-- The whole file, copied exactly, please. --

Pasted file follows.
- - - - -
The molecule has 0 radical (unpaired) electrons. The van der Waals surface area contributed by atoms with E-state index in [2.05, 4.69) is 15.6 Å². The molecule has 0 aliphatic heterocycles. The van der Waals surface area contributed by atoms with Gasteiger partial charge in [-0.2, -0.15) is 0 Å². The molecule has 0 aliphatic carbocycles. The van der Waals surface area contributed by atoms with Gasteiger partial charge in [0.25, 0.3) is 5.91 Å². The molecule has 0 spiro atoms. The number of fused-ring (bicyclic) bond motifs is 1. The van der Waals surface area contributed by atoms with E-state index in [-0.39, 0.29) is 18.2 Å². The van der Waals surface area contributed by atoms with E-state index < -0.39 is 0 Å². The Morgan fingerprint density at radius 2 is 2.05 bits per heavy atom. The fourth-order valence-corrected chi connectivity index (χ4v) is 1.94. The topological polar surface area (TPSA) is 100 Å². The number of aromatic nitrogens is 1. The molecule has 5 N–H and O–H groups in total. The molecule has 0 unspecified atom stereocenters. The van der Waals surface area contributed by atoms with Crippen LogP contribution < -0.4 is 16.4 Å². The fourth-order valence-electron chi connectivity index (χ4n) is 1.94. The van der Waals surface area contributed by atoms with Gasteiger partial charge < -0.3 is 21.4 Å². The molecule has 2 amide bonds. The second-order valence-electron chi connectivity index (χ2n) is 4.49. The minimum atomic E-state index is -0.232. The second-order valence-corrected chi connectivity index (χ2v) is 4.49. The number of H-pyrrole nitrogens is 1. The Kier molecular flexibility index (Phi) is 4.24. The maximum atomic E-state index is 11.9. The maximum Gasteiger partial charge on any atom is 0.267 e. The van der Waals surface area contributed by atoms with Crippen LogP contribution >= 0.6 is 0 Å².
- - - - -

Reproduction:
The molecule has 0 radical (unpaired) electrons. The van der Waals surface area contributed by atoms with E-state index in [2.05, 4.69) is 15.6 Å². The molecule has 0 aliphatic heterocycles. The van der Waals surface area contributed by atoms with Gasteiger partial charge in [-0.2, -0.15) is 0 Å². The molecule has 0 aliphatic carbocycles. The van der Waals surface area contributed by atoms with Gasteiger partial charge in [0.25, 0.3) is 5.91 Å². The molecule has 0 spiro atoms. The number of fused-ring (bicyclic) bond motifs is 1. The van der Waals surface area contributed by atoms with E-state index in [-0.39, 0.29) is 18.2 Å². The van der Waals surface area contributed by atoms with E-state index < -0.39 is 0 Å². The Morgan fingerprint density at radius 2 is 2.05 bits per heavy atom. The fourth-order valence-corrected chi connectivity index (χ4v) is 1.94. The topological polar surface area (TPSA) is 100 Å². The number of aromatic nitrogens is 1. The molecule has 5 N–H and O–H groups in total. The molecule has 0 unspecified atom stereocenters. The van der Waals surface area contributed by atoms with Crippen LogP contribution < -0.4 is 16.4 Å². The fourth-order valence-electron chi connectivity index (χ4n) is 1.94. The van der Waals surface area contributed by atoms with Gasteiger partial charge < -0.3 is 21.4 Å². The molecule has 2 amide bonds. The second-order valence-electron chi connectivity index (χ2n) is 4.49. The minimum atomic E-state index is -0.232. The second-order valence-corrected chi connectivity index (χ2v) is 4.49. The number of H-pyrrole nitrogens is 1. The Kier molecular flexibility index (Phi) is 4.24. The maximum atomic E-state index is 11.9. The maximum Gasteiger partial charge on any atom is 0.267 e. The van der Waals surface area contributed by atoms with Crippen LogP contribution >= 0.6 is 0 Å².